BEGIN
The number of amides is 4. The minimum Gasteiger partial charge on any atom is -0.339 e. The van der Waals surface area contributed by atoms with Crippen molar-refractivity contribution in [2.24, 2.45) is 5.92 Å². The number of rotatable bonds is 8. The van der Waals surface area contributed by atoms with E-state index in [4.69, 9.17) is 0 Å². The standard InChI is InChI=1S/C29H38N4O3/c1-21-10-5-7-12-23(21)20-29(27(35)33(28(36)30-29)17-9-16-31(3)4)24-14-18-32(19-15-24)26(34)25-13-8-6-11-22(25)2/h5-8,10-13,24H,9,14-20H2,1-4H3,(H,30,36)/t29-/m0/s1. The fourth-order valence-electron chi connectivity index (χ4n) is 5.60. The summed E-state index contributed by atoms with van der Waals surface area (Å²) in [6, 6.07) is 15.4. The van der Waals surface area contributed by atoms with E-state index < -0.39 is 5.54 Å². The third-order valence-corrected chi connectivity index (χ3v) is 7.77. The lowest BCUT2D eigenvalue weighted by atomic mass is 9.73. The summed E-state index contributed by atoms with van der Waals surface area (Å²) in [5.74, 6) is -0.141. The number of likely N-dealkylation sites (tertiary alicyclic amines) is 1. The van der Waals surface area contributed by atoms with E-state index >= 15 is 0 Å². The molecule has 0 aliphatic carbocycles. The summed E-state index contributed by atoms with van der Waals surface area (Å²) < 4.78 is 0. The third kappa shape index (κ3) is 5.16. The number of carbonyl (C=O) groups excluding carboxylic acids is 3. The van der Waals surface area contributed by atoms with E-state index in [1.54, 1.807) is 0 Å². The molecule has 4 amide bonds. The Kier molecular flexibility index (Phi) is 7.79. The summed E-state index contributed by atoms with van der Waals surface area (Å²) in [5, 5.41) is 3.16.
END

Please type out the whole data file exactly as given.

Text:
The number of amides is 4. The minimum Gasteiger partial charge on any atom is -0.339 e. The van der Waals surface area contributed by atoms with Crippen molar-refractivity contribution in [2.24, 2.45) is 5.92 Å². The number of rotatable bonds is 8. The van der Waals surface area contributed by atoms with E-state index in [4.69, 9.17) is 0 Å². The standard InChI is InChI=1S/C29H38N4O3/c1-21-10-5-7-12-23(21)20-29(27(35)33(28(36)30-29)17-9-16-31(3)4)24-14-18-32(19-15-24)26(34)25-13-8-6-11-22(25)2/h5-8,10-13,24H,9,14-20H2,1-4H3,(H,30,36)/t29-/m0/s1. The fourth-order valence-electron chi connectivity index (χ4n) is 5.60. The summed E-state index contributed by atoms with van der Waals surface area (Å²) in [6, 6.07) is 15.4. The van der Waals surface area contributed by atoms with E-state index < -0.39 is 5.54 Å². The third-order valence-corrected chi connectivity index (χ3v) is 7.77. The lowest BCUT2D eigenvalue weighted by atomic mass is 9.73. The summed E-state index contributed by atoms with van der Waals surface area (Å²) in [5.74, 6) is -0.141. The number of likely N-dealkylation sites (tertiary alicyclic amines) is 1. The van der Waals surface area contributed by atoms with E-state index >= 15 is 0 Å². The molecule has 0 aliphatic carbocycles. The summed E-state index contributed by atoms with van der Waals surface area (Å²) < 4.78 is 0. The third kappa shape index (κ3) is 5.16. The number of carbonyl (C=O) groups excluding carboxylic acids is 3. The van der Waals surface area contributed by atoms with E-state index in [1.54, 1.807) is 0 Å². The molecule has 4 amide bonds. The Kier molecular flexibility index (Phi) is 7.79. The summed E-state index contributed by atoms with van der Waals surface area (Å²) in [5, 5.41) is 3.16.